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Australian Cattle Council : Yearbook 2008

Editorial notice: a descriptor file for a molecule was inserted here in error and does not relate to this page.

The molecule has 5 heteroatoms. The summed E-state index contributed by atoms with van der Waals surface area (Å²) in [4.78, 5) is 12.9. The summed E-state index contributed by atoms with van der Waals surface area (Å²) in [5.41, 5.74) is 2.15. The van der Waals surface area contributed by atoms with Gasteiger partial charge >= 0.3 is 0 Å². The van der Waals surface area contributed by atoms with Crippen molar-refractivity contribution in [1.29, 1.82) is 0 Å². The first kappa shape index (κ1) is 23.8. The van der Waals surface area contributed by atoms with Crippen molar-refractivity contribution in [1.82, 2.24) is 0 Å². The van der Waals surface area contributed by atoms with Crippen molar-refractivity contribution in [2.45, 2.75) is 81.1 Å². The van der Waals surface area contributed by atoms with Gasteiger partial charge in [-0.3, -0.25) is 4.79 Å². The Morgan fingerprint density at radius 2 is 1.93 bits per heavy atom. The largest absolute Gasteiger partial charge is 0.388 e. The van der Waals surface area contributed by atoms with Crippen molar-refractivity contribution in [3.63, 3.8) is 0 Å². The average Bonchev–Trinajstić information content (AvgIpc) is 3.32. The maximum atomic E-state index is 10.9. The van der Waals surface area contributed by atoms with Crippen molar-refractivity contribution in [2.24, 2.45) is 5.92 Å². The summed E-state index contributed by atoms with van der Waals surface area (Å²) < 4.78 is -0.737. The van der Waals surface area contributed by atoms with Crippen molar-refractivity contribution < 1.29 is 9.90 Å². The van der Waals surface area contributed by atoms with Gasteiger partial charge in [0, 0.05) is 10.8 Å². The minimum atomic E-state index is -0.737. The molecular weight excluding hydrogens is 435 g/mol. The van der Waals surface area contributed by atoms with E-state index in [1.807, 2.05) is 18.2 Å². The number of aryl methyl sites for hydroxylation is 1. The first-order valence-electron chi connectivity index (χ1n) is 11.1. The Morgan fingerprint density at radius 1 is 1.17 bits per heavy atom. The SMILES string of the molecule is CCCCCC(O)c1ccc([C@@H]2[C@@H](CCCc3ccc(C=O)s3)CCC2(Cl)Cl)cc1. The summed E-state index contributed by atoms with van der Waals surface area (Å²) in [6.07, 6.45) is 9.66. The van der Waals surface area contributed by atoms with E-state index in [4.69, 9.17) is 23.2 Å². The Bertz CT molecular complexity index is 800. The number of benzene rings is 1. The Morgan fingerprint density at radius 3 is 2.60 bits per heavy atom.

page 39 C aTTL e COUNCIL OF a USTR a LI a Y ea RBOOK 2008 Indeed agriculture is the only sector that has significantly reduced net gHg emissions since 1990, the base year for gHg emissions reporting under the Kyoto agreement. all other sectors have significantly increased emissions over this period, due to rapidly increasing use of fossil fuels for manufacturing, cars, air conditioning, plasma Tvs and other luxury items to fuel the consumer lifestyle that australians currently enjoy. It is only major reductions in net emissions from agriculture which allows australia to claim that it will go close to meeting its Kyoto target. The agO estimates that most of this reduction has come from land use changes, in particular the phasing out of broadscale tree clearing, which has reduced our net emissions by 76 million tonnes CO2-equivalents per year. Red meat producers have largely carried the cost of this massive reduction in net emissions, because most of this change has occurred on grazing lands. The savings in net emissions each year due to these changes more than offsets the total gross emissions attributed to red meat production each year by the australian greenhouse Office. The red meat industry has reduced its own total gross emissions by 6% and reduced emissions per tonne of production by more than 12% as a result of efficiency gains made since 1990. all forms of modern agricultural production that produce relatively cheap and abundant food to feed the australian population and deliver export income to the economy emit gHg to varying degrees. Organic production methods can satisfy some of the environmental concerns of some consumers but most organic foods are unable to sustain the production levels required to feed growing populations, and, where yields are significantly lower, organic production will not reduce gHg emissions per unit of food produced. Reduction of greenhouse gas emissions is a key area of research at MLa. It is not only environmental benefits but also production benefits for producers that are gained in this portfolio, which recognises that emissions are lost energy and if captured can be better utilised for improved animal production. MLa will continue to invest significant funds into research and development on behalf of red meat producers to ensure the advances made in the last 17 years continue into the future. Dr Ian Johnsson, General Manager Livestock Production Innovation, Meat & Livestock Australia agriculture leads in greenhouse reduction according to the australian greenhouse Office’s (agO) latest data (2005), agriculture is the second largest source of gHg emissions in australia, but it is still a long way behind electricity production (17% vs 50% of total emissions).